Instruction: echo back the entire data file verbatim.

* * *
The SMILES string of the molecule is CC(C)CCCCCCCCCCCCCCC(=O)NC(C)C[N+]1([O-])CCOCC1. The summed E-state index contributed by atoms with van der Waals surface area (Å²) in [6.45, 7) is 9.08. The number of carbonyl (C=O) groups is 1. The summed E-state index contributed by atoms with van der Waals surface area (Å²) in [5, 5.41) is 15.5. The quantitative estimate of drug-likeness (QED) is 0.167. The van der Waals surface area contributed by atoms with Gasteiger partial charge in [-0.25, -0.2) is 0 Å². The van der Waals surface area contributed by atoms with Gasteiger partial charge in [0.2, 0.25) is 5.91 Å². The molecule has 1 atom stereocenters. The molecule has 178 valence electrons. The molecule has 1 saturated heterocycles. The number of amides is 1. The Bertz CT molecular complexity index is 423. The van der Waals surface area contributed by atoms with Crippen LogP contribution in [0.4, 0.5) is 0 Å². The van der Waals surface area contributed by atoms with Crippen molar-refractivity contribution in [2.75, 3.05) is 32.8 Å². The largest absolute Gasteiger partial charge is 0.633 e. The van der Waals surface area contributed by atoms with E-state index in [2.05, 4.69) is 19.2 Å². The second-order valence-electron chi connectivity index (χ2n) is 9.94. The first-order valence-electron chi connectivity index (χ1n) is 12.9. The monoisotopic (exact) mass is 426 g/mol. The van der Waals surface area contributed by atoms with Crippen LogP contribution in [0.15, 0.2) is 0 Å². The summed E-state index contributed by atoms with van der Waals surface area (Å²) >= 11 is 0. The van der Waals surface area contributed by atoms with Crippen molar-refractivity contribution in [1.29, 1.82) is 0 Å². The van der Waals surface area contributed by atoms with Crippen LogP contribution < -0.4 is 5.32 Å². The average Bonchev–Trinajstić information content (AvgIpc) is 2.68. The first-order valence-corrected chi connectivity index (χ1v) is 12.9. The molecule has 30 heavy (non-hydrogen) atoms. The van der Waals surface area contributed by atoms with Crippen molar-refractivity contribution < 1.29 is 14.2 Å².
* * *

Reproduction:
The SMILES string of the molecule is CC(C)CCCCCCCCCCCCCCC(=O)NC(C)C[N+]1([O-])CCOCC1. The summed E-state index contributed by atoms with van der Waals surface area (Å²) in [6.45, 7) is 9.08. The number of carbonyl (C=O) groups is 1. The summed E-state index contributed by atoms with van der Waals surface area (Å²) in [5, 5.41) is 15.5. The quantitative estimate of drug-likeness (QED) is 0.167. The van der Waals surface area contributed by atoms with Gasteiger partial charge in [-0.25, -0.2) is 0 Å². The van der Waals surface area contributed by atoms with Gasteiger partial charge in [0.2, 0.25) is 5.91 Å². The molecule has 1 atom stereocenters. The molecule has 178 valence electrons. The molecule has 1 saturated heterocycles. The number of amides is 1. The Bertz CT molecular complexity index is 423. The van der Waals surface area contributed by atoms with Crippen LogP contribution in [0.4, 0.5) is 0 Å². The van der Waals surface area contributed by atoms with Crippen molar-refractivity contribution in [2.75, 3.05) is 32.8 Å². The largest absolute Gasteiger partial charge is 0.633 e. The van der Waals surface area contributed by atoms with E-state index in [2.05, 4.69) is 19.2 Å². The second-order valence-electron chi connectivity index (χ2n) is 9.94. The first-order valence-electron chi connectivity index (χ1n) is 12.9. The monoisotopic (exact) mass is 426 g/mol. The van der Waals surface area contributed by atoms with Crippen LogP contribution in [0.15, 0.2) is 0 Å². The summed E-state index contributed by atoms with van der Waals surface area (Å²) >= 11 is 0. The van der Waals surface area contributed by atoms with Crippen molar-refractivity contribution in [1.29, 1.82) is 0 Å². The van der Waals surface area contributed by atoms with Crippen LogP contribution < -0.4 is 5.32 Å². The average Bonchev–Trinajstić information content (AvgIpc) is 2.68. The first-order valence-corrected chi connectivity index (χ1v) is 12.9. The molecule has 30 heavy (non-hydrogen) atoms. The van der Waals surface area contributed by atoms with Crippen molar-refractivity contribution < 1.29 is 14.2 Å².